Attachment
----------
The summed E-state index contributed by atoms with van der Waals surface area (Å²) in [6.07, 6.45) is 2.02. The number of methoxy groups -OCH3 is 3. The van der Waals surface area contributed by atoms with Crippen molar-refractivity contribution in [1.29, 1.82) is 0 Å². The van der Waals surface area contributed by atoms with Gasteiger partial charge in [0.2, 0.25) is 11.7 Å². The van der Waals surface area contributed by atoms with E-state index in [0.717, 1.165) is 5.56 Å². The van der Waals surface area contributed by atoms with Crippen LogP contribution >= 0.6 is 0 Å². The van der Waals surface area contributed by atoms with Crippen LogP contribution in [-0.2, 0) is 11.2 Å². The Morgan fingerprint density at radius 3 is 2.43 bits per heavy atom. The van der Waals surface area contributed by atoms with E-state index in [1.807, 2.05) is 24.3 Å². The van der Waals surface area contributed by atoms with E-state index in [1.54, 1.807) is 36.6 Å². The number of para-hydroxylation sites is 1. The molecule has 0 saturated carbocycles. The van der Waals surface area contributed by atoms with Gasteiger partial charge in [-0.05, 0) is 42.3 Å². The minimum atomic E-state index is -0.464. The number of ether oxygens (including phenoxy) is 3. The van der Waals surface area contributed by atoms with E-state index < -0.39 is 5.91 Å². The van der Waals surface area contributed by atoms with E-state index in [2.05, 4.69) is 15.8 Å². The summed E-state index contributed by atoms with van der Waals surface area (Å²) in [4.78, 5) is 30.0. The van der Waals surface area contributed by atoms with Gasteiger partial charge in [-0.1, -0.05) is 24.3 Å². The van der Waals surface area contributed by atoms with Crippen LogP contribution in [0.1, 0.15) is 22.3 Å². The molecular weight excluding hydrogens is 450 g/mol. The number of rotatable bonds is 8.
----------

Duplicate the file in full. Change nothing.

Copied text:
The summed E-state index contributed by atoms with van der Waals surface area (Å²) in [6.07, 6.45) is 2.02. The number of methoxy groups -OCH3 is 3. The van der Waals surface area contributed by atoms with Crippen molar-refractivity contribution in [1.29, 1.82) is 0 Å². The van der Waals surface area contributed by atoms with Gasteiger partial charge in [0.2, 0.25) is 11.7 Å². The van der Waals surface area contributed by atoms with E-state index in [0.717, 1.165) is 5.56 Å². The van der Waals surface area contributed by atoms with Crippen LogP contribution >= 0.6 is 0 Å². The van der Waals surface area contributed by atoms with Crippen LogP contribution in [-0.2, 0) is 11.2 Å². The Morgan fingerprint density at radius 3 is 2.43 bits per heavy atom. The van der Waals surface area contributed by atoms with E-state index in [1.807, 2.05) is 24.3 Å². The van der Waals surface area contributed by atoms with E-state index in [1.54, 1.807) is 36.6 Å². The number of para-hydroxylation sites is 1. The molecule has 0 saturated carbocycles. The van der Waals surface area contributed by atoms with Gasteiger partial charge in [-0.05, 0) is 42.3 Å². The minimum atomic E-state index is -0.464. The number of ether oxygens (including phenoxy) is 3. The van der Waals surface area contributed by atoms with E-state index < -0.39 is 5.91 Å². The van der Waals surface area contributed by atoms with E-state index in [2.05, 4.69) is 15.8 Å². The summed E-state index contributed by atoms with van der Waals surface area (Å²) in [4.78, 5) is 30.0. The van der Waals surface area contributed by atoms with Gasteiger partial charge in [-0.1, -0.05) is 24.3 Å². The van der Waals surface area contributed by atoms with Crippen LogP contribution in [0.1, 0.15) is 22.3 Å². The molecular weight excluding hydrogens is 450 g/mol. The number of rotatable bonds is 8.